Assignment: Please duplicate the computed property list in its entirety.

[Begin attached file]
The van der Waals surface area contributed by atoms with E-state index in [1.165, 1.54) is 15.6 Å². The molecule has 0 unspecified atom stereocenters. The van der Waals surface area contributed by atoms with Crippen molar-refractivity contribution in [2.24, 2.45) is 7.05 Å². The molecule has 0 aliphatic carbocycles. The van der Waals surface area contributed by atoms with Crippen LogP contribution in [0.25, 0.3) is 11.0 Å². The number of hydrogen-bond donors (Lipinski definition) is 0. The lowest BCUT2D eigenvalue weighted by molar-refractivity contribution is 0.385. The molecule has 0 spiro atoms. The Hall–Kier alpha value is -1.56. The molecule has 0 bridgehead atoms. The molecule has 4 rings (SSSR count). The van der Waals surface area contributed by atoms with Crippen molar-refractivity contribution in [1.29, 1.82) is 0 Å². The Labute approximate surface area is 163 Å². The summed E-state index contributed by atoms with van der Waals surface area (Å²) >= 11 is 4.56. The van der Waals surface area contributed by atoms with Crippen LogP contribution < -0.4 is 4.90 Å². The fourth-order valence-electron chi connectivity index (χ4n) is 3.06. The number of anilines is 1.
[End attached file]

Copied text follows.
The van der Waals surface area contributed by atoms with E-state index in [1.165, 1.54) is 15.6 Å². The molecule has 0 unspecified atom stereocenters. The van der Waals surface area contributed by atoms with Crippen molar-refractivity contribution in [2.24, 2.45) is 7.05 Å². The molecule has 0 aliphatic carbocycles. The van der Waals surface area contributed by atoms with Crippen LogP contribution in [0.25, 0.3) is 11.0 Å². The number of hydrogen-bond donors (Lipinski definition) is 0. The lowest BCUT2D eigenvalue weighted by molar-refractivity contribution is 0.385. The molecule has 0 spiro atoms. The Hall–Kier alpha value is -1.56. The molecule has 0 bridgehead atoms. The molecule has 4 rings (SSSR count). The van der Waals surface area contributed by atoms with Crippen molar-refractivity contribution in [1.29, 1.82) is 0 Å². The Labute approximate surface area is 163 Å². The summed E-state index contributed by atoms with van der Waals surface area (Å²) >= 11 is 4.56. The van der Waals surface area contributed by atoms with Crippen LogP contribution < -0.4 is 4.90 Å². The fourth-order valence-electron chi connectivity index (χ4n) is 3.06. The number of anilines is 1.